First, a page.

What are some of the greatest opportunities you see right now to drive meaningful change when it comes to more equitable representation in tech?

Sustained engagement is perhaps the biggest opportunity we have right now. We cannot simply invite marginalized folks into technology and presume that is enough. We have to intentionally create space and empower. How does this look? By defining opportunities where you can actually shift those within your sphere of influence — those who have the same lived experience as you. Likewise those outside our sphere of influence, those who harm has been rendered to, we must acknowledge the damage and find some form of accountability together to rectify the wrong.

With equitable representation in tech, this can take many forms. However I think holding technology companies accountable by defining goals publicly, making those goals part of the review of the highest level of leaders, and offering spaces for belonging for marginalized peoples are some of the strategies we can investigate. These spaces can be unions, they can be employee resource groups, but a true investment in these spaces and the people alongside public, tangible goals is the way we can move forward.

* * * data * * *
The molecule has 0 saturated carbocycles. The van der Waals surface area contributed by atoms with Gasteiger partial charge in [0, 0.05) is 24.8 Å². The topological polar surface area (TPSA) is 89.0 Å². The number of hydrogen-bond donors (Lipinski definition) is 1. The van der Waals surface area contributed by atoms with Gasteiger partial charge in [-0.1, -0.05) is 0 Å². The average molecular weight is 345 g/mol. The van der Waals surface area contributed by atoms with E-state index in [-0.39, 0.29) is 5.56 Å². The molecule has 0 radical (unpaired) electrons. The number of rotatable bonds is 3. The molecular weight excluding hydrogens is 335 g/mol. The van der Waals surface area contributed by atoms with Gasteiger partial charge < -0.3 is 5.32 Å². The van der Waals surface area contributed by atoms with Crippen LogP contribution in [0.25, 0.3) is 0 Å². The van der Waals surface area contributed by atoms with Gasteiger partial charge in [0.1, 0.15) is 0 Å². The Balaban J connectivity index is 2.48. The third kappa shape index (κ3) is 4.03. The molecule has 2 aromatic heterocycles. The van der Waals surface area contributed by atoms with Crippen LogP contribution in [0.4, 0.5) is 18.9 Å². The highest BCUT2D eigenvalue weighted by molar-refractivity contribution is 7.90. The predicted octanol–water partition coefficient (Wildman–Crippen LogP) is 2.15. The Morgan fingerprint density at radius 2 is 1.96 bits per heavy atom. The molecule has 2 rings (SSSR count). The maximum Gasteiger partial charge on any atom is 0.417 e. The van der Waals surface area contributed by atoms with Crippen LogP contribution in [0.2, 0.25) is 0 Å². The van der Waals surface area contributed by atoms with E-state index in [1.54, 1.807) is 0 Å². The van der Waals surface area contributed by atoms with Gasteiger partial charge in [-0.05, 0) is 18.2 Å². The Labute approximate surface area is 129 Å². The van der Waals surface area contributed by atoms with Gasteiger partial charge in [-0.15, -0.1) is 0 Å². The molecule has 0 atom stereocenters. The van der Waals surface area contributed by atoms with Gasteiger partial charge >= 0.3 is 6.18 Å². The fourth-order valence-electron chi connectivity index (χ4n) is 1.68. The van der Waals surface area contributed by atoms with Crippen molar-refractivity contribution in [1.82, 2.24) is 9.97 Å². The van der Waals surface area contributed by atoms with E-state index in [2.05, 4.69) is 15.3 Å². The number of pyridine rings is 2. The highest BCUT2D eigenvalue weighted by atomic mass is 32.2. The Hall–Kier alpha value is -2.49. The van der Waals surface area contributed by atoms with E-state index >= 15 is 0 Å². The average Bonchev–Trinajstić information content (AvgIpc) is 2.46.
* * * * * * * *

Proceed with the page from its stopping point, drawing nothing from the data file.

At Noun Project, we believe visual language has the power to shape, reinforce and change perceptions. What are your thoughts on why diverse visual representation in tech is so important to helping change the status quo in the industry?

Be the change you want to make is a motto I deeply believe in. We can all aspire to leave the tech industry a bit better than how it was when we arrived. In tackling issues that we are able to meaningfully contribute to, collectively we can shift power imbalances.